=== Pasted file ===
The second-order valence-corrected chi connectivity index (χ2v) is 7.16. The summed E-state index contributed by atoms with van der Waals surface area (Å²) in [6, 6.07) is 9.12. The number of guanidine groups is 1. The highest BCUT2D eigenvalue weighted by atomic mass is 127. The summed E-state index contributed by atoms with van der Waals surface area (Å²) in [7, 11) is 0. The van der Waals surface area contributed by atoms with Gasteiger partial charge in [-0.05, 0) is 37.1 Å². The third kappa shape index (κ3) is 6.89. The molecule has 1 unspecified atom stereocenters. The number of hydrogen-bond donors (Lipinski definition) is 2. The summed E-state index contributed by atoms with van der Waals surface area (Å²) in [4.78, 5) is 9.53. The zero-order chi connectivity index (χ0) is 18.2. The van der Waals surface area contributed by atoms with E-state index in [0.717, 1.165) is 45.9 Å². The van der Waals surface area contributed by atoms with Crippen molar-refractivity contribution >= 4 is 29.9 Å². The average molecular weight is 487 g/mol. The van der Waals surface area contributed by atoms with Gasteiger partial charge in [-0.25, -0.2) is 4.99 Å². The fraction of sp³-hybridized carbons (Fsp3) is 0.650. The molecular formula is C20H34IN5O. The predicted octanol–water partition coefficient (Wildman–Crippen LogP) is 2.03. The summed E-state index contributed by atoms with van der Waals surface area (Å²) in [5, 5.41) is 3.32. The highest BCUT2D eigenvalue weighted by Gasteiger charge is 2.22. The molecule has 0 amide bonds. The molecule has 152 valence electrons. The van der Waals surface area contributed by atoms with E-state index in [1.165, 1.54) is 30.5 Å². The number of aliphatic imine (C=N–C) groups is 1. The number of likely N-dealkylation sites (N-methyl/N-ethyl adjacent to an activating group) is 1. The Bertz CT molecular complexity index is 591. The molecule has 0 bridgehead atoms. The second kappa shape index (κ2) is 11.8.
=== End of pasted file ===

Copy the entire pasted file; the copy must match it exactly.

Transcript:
The second-order valence-corrected chi connectivity index (χ2v) is 7.16. The summed E-state index contributed by atoms with van der Waals surface area (Å²) in [6, 6.07) is 9.12. The number of guanidine groups is 1. The highest BCUT2D eigenvalue weighted by atomic mass is 127. The summed E-state index contributed by atoms with van der Waals surface area (Å²) in [7, 11) is 0. The van der Waals surface area contributed by atoms with Gasteiger partial charge in [-0.05, 0) is 37.1 Å². The third kappa shape index (κ3) is 6.89. The molecule has 1 unspecified atom stereocenters. The number of hydrogen-bond donors (Lipinski definition) is 2. The summed E-state index contributed by atoms with van der Waals surface area (Å²) in [4.78, 5) is 9.53. The zero-order chi connectivity index (χ0) is 18.2. The van der Waals surface area contributed by atoms with E-state index in [0.717, 1.165) is 45.9 Å². The van der Waals surface area contributed by atoms with Crippen molar-refractivity contribution >= 4 is 29.9 Å². The average molecular weight is 487 g/mol. The van der Waals surface area contributed by atoms with Gasteiger partial charge in [-0.25, -0.2) is 4.99 Å². The fraction of sp³-hybridized carbons (Fsp3) is 0.650. The molecular formula is C20H34IN5O. The predicted octanol–water partition coefficient (Wildman–Crippen LogP) is 2.03. The summed E-state index contributed by atoms with van der Waals surface area (Å²) in [5, 5.41) is 3.32. The highest BCUT2D eigenvalue weighted by Gasteiger charge is 2.22. The molecule has 0 amide bonds. The molecule has 152 valence electrons. The van der Waals surface area contributed by atoms with E-state index in [1.165, 1.54) is 30.5 Å². The number of aliphatic imine (C=N–C) groups is 1. The number of likely N-dealkylation sites (N-methyl/N-ethyl adjacent to an activating group) is 1. The Bertz CT molecular complexity index is 591. The molecule has 0 bridgehead atoms. The second kappa shape index (κ2) is 11.8.